Loss and Transition
There is a wide range of very “normal” responses to loss, and grief can affect us in every part of our being – emotional, physical, cognitive, relational, and spiritual (meaning-making). It is essential to realize that the unfolding process is full of ups and downs, although there are “maps” can help guide us on the journey. Most important, the journey takes as long as it takes for each of us individually.
The availability of genuine support is hugely important; we know this from experience as well as from research. For some, that support comes through an intimate partner, family, friends, and various kinds of communities; others have less resources available. Either way, working with a grief counselor can be helpful in a unique way, since this is someone who has an in-depth understanding (and usually, personal experience) of grief, as well as familiarity with the essential principles of helping the griever through the process.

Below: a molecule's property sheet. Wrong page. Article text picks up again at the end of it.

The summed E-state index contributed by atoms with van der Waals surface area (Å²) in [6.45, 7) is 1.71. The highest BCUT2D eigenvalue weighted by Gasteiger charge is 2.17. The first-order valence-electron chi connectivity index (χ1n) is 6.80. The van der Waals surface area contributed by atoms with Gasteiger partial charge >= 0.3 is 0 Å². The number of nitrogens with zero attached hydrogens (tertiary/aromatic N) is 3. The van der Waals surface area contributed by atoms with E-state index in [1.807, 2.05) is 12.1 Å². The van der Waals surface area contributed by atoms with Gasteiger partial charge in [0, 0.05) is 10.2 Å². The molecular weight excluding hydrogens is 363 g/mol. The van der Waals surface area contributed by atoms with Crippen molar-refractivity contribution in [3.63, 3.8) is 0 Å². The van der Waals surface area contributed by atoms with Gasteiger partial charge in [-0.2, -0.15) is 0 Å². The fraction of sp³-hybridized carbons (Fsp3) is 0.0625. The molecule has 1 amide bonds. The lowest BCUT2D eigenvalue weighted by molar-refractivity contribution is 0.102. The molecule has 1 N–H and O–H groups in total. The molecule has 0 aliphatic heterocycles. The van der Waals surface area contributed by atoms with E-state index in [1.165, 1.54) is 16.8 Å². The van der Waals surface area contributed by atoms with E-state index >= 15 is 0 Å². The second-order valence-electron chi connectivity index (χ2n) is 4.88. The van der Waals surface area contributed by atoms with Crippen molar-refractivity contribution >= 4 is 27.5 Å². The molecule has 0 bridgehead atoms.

The current COVID-19 pandemic is creating an unprecedented situation which affects the grieving process of thousands of people. If a loved one with COVID is hospitalized, it may not be possible to visit or be with them when they are dying. Family members and close friends may be prevented from being present in the last days or after a death due to travel restrictions and fear of spreading the virus. Social distancing means that funeral services may be impossible or significantly limited in terms of the number of participants allowed. The unknowns and uncertainties that currently surround us contribute to the emotional pain and limit grievers’ access to social support, which is so crucial. All of us need to be aware of the COVID impact on grievers and the grief process, and look for ways to offer our loving presence.
If you are interested in learning more, click on the Contact page and then on Resources, and you will find some handouts that may be useful.